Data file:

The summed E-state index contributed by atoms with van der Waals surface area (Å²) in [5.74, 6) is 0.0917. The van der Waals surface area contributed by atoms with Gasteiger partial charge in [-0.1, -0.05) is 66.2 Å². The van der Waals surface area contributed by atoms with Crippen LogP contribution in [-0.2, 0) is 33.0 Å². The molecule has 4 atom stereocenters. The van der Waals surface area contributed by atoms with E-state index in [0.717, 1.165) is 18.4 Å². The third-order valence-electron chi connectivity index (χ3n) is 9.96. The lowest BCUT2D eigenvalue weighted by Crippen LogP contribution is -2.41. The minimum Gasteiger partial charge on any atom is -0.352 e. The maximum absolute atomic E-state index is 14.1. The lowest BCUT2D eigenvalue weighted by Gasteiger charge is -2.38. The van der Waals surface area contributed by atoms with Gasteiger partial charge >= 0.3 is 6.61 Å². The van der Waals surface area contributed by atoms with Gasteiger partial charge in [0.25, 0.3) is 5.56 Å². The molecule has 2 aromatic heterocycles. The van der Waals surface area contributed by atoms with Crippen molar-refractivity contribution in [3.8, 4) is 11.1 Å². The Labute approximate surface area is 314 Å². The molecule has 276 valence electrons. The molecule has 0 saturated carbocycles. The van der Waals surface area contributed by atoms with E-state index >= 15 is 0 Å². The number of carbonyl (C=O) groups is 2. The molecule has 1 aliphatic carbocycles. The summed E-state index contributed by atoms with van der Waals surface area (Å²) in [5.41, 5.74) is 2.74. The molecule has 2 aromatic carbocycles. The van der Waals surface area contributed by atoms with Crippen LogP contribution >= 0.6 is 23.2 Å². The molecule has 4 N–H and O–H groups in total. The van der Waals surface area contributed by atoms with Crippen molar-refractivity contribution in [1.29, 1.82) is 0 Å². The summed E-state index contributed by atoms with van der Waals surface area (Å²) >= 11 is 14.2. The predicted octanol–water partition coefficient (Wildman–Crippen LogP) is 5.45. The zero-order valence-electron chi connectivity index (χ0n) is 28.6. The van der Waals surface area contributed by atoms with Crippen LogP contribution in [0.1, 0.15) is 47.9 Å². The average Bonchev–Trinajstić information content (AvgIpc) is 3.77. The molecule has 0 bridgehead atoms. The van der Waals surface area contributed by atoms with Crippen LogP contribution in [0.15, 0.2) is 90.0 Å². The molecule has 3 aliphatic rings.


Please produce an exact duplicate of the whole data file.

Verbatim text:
The summed E-state index contributed by atoms with van der Waals surface area (Å²) in [5.74, 6) is 0.0917. The van der Waals surface area contributed by atoms with Gasteiger partial charge in [-0.1, -0.05) is 66.2 Å². The van der Waals surface area contributed by atoms with Crippen LogP contribution in [-0.2, 0) is 33.0 Å². The molecule has 4 atom stereocenters. The van der Waals surface area contributed by atoms with E-state index in [0.717, 1.165) is 18.4 Å². The third-order valence-electron chi connectivity index (χ3n) is 9.96. The lowest BCUT2D eigenvalue weighted by Crippen LogP contribution is -2.41. The minimum Gasteiger partial charge on any atom is -0.352 e. The maximum absolute atomic E-state index is 14.1. The lowest BCUT2D eigenvalue weighted by Gasteiger charge is -2.38. The van der Waals surface area contributed by atoms with Gasteiger partial charge >= 0.3 is 6.61 Å². The van der Waals surface area contributed by atoms with Gasteiger partial charge in [0.25, 0.3) is 5.56 Å². The molecule has 2 aromatic heterocycles. The van der Waals surface area contributed by atoms with Crippen molar-refractivity contribution in [3.8, 4) is 11.1 Å². The Labute approximate surface area is 314 Å². The molecule has 276 valence electrons. The molecule has 0 saturated carbocycles. The van der Waals surface area contributed by atoms with E-state index >= 15 is 0 Å². The number of carbonyl (C=O) groups is 2. The molecule has 1 aliphatic carbocycles. The summed E-state index contributed by atoms with van der Waals surface area (Å²) in [5.41, 5.74) is 2.74. The molecule has 2 aromatic carbocycles. The van der Waals surface area contributed by atoms with Crippen LogP contribution >= 0.6 is 23.2 Å². The molecule has 4 N–H and O–H groups in total. The van der Waals surface area contributed by atoms with Crippen molar-refractivity contribution in [1.29, 1.82) is 0 Å². The summed E-state index contributed by atoms with van der Waals surface area (Å²) >= 11 is 14.2. The predicted octanol–water partition coefficient (Wildman–Crippen LogP) is 5.45. The zero-order valence-electron chi connectivity index (χ0n) is 28.6. The van der Waals surface area contributed by atoms with Crippen LogP contribution in [0.1, 0.15) is 47.9 Å². The average Bonchev–Trinajstić information content (AvgIpc) is 3.77. The molecule has 0 bridgehead atoms. The van der Waals surface area contributed by atoms with Crippen LogP contribution in [0.15, 0.2) is 90.0 Å². The molecule has 3 aliphatic rings.